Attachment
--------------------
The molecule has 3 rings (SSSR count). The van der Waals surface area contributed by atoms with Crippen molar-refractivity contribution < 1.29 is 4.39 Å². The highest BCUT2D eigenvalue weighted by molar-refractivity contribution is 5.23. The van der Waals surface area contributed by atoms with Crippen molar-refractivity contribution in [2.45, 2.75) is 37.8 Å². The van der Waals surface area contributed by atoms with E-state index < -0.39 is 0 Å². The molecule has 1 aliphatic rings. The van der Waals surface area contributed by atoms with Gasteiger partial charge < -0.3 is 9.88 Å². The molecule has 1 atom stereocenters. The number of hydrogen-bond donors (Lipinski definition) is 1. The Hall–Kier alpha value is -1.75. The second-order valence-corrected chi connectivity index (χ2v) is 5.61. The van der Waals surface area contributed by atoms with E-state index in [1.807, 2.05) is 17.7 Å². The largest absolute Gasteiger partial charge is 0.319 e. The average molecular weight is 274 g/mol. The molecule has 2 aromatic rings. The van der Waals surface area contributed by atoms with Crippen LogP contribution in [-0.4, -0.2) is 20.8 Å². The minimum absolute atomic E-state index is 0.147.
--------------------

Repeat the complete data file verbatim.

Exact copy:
The molecule has 3 rings (SSSR count). The van der Waals surface area contributed by atoms with Crippen molar-refractivity contribution < 1.29 is 4.39 Å². The highest BCUT2D eigenvalue weighted by molar-refractivity contribution is 5.23. The van der Waals surface area contributed by atoms with Crippen molar-refractivity contribution in [2.45, 2.75) is 37.8 Å². The van der Waals surface area contributed by atoms with E-state index < -0.39 is 0 Å². The molecule has 1 aliphatic rings. The van der Waals surface area contributed by atoms with Gasteiger partial charge < -0.3 is 9.88 Å². The molecule has 1 atom stereocenters. The number of hydrogen-bond donors (Lipinski definition) is 1. The Hall–Kier alpha value is -1.75. The second-order valence-corrected chi connectivity index (χ2v) is 5.61. The van der Waals surface area contributed by atoms with E-state index in [1.807, 2.05) is 17.7 Å². The largest absolute Gasteiger partial charge is 0.319 e. The average molecular weight is 274 g/mol. The molecule has 2 aromatic rings. The van der Waals surface area contributed by atoms with Crippen LogP contribution in [-0.4, -0.2) is 20.8 Å². The minimum absolute atomic E-state index is 0.147.